History, Department of

 

Date of this Version

9-29-2008

Comments

Text copyright © 2008 the Estates of Edna Glenn, Willard Hughes Rollings, and Abbott Sekaquaptewa, and Barton Wright, Michael Kabotie, Terrance Talaswaima, Alice Schlegel, Robert H. Ames, Peter Iverson, and John R. Wunder. All images and artwork copyright by the individual artists; for a listing see pages 9-14.

A hardcover printed edition of this book is available for purchase at http://www.lulu.com/content/5169390
The book is 168 pages, 8.5x11", with 75 color plates. The cost is $56.60.

Abstract

Contents

EDITOR’S NOTE

CONTENTS

LIST OF ILLUSTRATIONS

PREFACE: Edna Glenn, Texas Tech University and John R. Wunder, University of Nebraska-Lincoln

COMMENTARY I: CELEBRATION: Edna Glenn

1 THE HOPI NATION IN 1980: “It is a time to recall and to revitalize the good things of Hopi life and to celebrate Hopism.” Abbott Sekaquaptewa, Chairman, Hopi Tribal Council

EXEMPLARY ARTS: SECTION A — Subject: Concepts of Emergence and Migration: Edna Glenn

2 HOPI MESAS AND MIGRATIONS: LAND AND PEOPLE: “Here among the sandstone mesas you will find the Hopis. ‘Among them we settled as rain....’” Lomawywesa (Michael Kabotie), Hopi Cultural Center and Museum, Second Mesa

EXEMPLARY ARTS: SECTION B — Subject: Corn as Life Essence: Edna Glenn

3 THE HOPI WAY: ART AS LIFE, SYMBOL, AND CEREMONY: “As artists, we try to document every aspect of Hopi life. We know the Hopi way; we live it, we can taste, we can see, and we can smell Hopi.” Honvantewa (Terrance Talaswaima), Hopi Cultural Center and Museum, Second Mesa

EXEMPLARY ARTS: SECTION C — Subject: Ceremony - Ancient and Contemporary Images: Edna Glenn

EXEMPLARY ARTS: SECTION D — Subject: Contemporary Arts and Crafts: Edna Glenn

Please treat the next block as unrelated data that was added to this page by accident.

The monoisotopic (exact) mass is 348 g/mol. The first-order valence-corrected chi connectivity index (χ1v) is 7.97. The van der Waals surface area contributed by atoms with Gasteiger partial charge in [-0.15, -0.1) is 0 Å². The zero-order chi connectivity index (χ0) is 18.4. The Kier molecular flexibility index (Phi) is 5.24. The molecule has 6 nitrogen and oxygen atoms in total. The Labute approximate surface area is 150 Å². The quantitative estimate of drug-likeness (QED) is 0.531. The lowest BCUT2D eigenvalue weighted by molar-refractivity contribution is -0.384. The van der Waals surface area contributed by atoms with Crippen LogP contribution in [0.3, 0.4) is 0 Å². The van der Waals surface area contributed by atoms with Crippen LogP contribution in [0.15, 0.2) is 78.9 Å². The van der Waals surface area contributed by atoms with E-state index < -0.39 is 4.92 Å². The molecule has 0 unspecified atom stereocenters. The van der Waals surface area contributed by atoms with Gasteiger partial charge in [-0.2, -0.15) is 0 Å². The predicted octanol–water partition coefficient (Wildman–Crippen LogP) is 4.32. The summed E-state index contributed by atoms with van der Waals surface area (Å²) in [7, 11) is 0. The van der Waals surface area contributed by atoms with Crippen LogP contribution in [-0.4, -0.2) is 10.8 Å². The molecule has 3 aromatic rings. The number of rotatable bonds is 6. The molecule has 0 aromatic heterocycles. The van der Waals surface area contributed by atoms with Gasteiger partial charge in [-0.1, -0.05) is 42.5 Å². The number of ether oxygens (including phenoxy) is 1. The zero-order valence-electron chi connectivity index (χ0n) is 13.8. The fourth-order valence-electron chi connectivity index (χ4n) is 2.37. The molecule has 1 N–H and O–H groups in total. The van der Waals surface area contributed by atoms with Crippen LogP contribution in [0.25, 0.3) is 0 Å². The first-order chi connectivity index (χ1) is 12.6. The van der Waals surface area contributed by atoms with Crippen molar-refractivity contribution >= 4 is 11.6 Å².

COMMENTARY II: CEREMONY: Edna Glenn

4 HOPI KACHINAS: A LIFE FORCE: “Everything has an essence or life force, and humans must interact with these or fail to survive.” Barton Wright , Museum of Man, San Diego

EXEMPLARY ARTS: SECTION E — Subject: Kachinas: Edna Glenn

5 HOPI SOCIAL STRUCTURE AS RELATED TO TIHU SYMBOLISM: “Life is the highest good; in an environment where survival requires constant effort, . . . the richest blessing is abundance of food and children.” Alice Schlegel, University of Arizona

6 CONTEMPORARY HOPI COURTS AND LAW: “We believe we are ‘at the center’ and this gives us a very secure feeling about where we are, where we have been, and what we are going to do.” Piestewa (Robert H. Ames), Chief Judge, Hopi Tribal Trial Court

7 THE ENDURING HOPI: “What then is the meaning of the tricentennial observance? It is a reaffirmation of continuity and hope for the collective Hopi future.” Peter Iverson, Arizona State University

COMMENTARY III: CHALLENGE: Edna Glenn

HOPI ESSENCE: SELF-PORTRAIT AND POEM: Lomawywesa (Michael Kabotie)

CONTRIBUTORS

BIBLIOGRAPHY


The “Document” is a PDF file of the entire book, optimized to 200ppi to reduce the file size to about 10 Mbytes. A non-optimized file (@ 300 ppi; 25 Mbytes) is attached as a “related” or “supplementary” file.

Wunder Book revised 10-7.pdf (25044 kB)
Higher resolution (art @ 300 ppi)